Columbus, OH – 7/27/2021.
What does it mean to be innovative? It’s a word that has been so overused in business it has lost a lot of its luster. Its basic definition isn’t especially nuanced, encompassing “new methods; advanced and original” and the introduction of “new ideas; original and creative in thinking.” As a description, it can apply to a person or a methodology. Corporate innovation can be an aspiration, a mantra, a tagline, a marketing tactic, or an exit strategy. But who decides what qualifies as innovative? At Health in Motion Network, we’re coming at innovation from the perspective of evolution, not revolution, and enhancement, not disruption.
Why, when we all need and use healthcare at some point in our lives, is that industry so singularly slow to change? Maybe the even more compelling question is, why have we let it? Business texts are full of examples of companies that failed to keep pace with change and paid the price. In general, when you give consumers a more effective, affordable, and/or efficient option, they’ll gravitate that way, incrementally shifting entire marketplaces. The challenge in healthcare is that consumers haven’t had the same leverage to demand or instigate change.
There must be a willingness among healthcare delivery decision-makers, which includes providers, payers and other stakeholders, to provide a solution that is more patient-oriented. The primary disincentive has been the overall lack of functionality within the system as a whole. Unchecked costs, with shrinking reimbursements. Lack of coordination and transparency. Provider shortages and burnout. The opacity and inconsistency of insurance-driven care. Myriad access challenges for patients. You can hardly blame providers who are barely keeping up for being reticent to embrace any kind of proposed overhaul of their day-to-day.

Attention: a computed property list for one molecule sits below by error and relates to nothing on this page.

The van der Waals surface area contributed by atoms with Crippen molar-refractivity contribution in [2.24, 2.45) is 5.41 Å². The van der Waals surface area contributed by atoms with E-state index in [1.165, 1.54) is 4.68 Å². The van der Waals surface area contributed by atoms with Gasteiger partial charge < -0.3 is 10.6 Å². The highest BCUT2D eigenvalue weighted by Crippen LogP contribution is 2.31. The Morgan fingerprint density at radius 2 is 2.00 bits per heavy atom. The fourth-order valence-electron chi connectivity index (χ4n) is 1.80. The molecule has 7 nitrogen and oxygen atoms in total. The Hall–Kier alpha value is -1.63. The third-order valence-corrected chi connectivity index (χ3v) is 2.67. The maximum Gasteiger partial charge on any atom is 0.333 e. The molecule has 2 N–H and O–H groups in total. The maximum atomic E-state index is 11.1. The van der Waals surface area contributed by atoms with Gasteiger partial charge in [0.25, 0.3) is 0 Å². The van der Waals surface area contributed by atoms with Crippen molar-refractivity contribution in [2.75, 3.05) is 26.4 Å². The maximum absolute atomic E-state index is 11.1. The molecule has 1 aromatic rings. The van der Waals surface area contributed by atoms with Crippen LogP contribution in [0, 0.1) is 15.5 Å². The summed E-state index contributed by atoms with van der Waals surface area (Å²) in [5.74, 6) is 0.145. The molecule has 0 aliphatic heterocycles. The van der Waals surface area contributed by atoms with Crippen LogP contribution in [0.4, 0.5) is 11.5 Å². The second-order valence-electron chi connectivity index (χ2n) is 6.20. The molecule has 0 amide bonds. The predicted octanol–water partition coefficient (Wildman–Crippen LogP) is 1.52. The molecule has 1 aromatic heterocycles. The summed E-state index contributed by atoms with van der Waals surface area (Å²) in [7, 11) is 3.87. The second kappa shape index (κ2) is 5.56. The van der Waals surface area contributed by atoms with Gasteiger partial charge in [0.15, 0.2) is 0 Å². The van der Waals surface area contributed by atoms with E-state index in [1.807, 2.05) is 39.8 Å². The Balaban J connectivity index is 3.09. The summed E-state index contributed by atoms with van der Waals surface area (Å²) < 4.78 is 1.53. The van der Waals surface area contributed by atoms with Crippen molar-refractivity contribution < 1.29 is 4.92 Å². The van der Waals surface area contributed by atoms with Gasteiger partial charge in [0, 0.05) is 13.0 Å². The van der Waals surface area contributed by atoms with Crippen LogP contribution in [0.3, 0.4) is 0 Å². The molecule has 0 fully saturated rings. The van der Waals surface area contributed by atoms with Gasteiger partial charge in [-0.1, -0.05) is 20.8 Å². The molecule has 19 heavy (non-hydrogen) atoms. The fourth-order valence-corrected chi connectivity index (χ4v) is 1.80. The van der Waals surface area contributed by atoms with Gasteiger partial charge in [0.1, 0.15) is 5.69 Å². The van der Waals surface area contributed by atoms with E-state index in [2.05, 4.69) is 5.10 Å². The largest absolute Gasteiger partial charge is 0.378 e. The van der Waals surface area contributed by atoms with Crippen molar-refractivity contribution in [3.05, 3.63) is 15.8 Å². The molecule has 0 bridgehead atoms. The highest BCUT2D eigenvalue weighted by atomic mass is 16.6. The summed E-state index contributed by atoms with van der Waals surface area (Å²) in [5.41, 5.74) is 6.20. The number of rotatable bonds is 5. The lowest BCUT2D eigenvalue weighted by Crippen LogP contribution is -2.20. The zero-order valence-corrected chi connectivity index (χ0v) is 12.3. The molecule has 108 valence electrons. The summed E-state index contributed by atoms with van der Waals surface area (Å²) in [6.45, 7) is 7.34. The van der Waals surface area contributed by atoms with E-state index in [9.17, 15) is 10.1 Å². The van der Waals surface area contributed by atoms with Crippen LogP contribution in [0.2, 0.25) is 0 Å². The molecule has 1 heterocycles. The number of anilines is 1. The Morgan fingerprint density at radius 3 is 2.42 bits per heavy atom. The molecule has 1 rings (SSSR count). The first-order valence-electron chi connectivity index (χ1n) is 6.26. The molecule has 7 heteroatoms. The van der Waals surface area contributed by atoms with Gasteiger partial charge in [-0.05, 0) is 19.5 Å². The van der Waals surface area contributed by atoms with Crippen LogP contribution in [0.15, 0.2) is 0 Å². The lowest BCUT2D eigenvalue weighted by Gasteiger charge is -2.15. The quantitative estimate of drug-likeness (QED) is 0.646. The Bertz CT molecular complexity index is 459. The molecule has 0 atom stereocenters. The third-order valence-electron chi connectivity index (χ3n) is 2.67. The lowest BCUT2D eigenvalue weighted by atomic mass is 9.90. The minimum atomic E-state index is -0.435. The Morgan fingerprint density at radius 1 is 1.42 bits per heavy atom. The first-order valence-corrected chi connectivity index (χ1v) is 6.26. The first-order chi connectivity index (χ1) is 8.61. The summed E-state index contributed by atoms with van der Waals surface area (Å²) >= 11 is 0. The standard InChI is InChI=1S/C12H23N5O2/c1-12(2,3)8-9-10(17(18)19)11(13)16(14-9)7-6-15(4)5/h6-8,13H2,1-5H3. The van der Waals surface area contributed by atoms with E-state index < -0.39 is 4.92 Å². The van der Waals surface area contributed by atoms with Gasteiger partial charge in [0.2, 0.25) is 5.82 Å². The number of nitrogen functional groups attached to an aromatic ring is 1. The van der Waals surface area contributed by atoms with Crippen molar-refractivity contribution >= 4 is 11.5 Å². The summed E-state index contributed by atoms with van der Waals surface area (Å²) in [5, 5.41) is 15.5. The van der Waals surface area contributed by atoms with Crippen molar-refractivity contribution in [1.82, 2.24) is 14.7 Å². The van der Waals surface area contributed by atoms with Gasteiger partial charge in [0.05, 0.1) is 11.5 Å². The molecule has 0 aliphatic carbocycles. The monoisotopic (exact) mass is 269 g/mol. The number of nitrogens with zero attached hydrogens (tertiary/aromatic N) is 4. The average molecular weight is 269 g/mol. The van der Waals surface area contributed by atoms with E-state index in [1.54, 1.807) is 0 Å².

Entrenched behaviors are almost never changed all at once. But we see meaningful opportunities to progress the narrative. Let’s move away from physician-centric language and talk about all qualified healthcare providers, including pharmacists. Let’s help those providers individually feel less like the weight of the world is on their shoulders, and connect them to a coordinated team. Let’s not worry about making telehealth or other digital products the be-all-end-all and strategically integrate them into existing workflows. Let’s acknowledge there’s a balancing point between the value of scale and the continuity made possible through community.
We also stipulate that our preferred pathway to these results keeps the consumer in our sights but very much through the conduit of the provider. It’s bidirectional empowerment that allows the provider to deliver a better product and the patient to subsequently experience better ease of use and ultimately health outcomes. In our book, we also know this isn’t a one-and-done job. Our objective is to create a sustainable, iterative approach that we collaborate to implement. That’s our kind of innovation.
Health In Motion Network delivers a consumer-centric, digitally enhanced healthcare ecosystem, enabling centralized and personalized, pharmacist-driven care management, empowering consumer choice and optimizing clinical outcomes.